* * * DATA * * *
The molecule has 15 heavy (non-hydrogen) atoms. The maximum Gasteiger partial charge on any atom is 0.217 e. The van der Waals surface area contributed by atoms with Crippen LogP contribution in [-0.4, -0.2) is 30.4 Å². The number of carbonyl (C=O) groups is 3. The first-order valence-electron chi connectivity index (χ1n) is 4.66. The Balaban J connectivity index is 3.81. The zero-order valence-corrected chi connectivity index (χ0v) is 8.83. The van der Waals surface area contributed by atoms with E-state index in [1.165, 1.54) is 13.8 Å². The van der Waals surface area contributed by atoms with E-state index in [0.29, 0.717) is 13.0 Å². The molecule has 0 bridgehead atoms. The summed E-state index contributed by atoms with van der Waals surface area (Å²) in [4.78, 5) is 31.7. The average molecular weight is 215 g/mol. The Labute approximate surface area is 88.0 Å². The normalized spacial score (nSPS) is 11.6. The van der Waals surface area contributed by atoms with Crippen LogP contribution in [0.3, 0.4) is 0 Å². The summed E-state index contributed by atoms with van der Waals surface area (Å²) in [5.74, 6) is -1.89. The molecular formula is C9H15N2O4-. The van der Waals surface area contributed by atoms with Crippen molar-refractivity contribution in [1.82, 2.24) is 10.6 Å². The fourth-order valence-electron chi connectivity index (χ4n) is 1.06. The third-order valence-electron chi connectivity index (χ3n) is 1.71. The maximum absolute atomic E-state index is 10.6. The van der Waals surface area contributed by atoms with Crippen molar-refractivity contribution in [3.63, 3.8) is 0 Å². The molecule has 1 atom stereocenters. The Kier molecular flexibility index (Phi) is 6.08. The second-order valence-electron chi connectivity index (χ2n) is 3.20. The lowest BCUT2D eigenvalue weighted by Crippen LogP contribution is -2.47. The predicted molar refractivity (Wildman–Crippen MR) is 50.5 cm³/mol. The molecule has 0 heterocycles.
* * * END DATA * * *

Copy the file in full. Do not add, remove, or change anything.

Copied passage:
The molecule has 15 heavy (non-hydrogen) atoms. The maximum Gasteiger partial charge on any atom is 0.217 e. The van der Waals surface area contributed by atoms with Crippen LogP contribution in [-0.4, -0.2) is 30.4 Å². The number of carbonyl (C=O) groups is 3. The first-order valence-electron chi connectivity index (χ1n) is 4.66. The Balaban J connectivity index is 3.81. The zero-order valence-corrected chi connectivity index (χ0v) is 8.83. The van der Waals surface area contributed by atoms with E-state index in [1.165, 1.54) is 13.8 Å². The van der Waals surface area contributed by atoms with E-state index in [0.29, 0.717) is 13.0 Å². The molecule has 0 bridgehead atoms. The summed E-state index contributed by atoms with van der Waals surface area (Å²) in [4.78, 5) is 31.7. The average molecular weight is 215 g/mol. The Labute approximate surface area is 88.0 Å². The normalized spacial score (nSPS) is 11.6. The van der Waals surface area contributed by atoms with Crippen LogP contribution in [0.3, 0.4) is 0 Å². The summed E-state index contributed by atoms with van der Waals surface area (Å²) in [5.74, 6) is -1.89. The molecular formula is C9H15N2O4-. The van der Waals surface area contributed by atoms with Crippen molar-refractivity contribution in [1.82, 2.24) is 10.6 Å². The fourth-order valence-electron chi connectivity index (χ4n) is 1.06. The third-order valence-electron chi connectivity index (χ3n) is 1.71. The maximum absolute atomic E-state index is 10.6. The van der Waals surface area contributed by atoms with Crippen molar-refractivity contribution in [3.63, 3.8) is 0 Å². The molecule has 1 atom stereocenters. The Kier molecular flexibility index (Phi) is 6.08. The second-order valence-electron chi connectivity index (χ2n) is 3.20. The lowest BCUT2D eigenvalue weighted by Crippen LogP contribution is -2.47. The predicted molar refractivity (Wildman–Crippen MR) is 50.5 cm³/mol. The molecule has 0 heterocycles.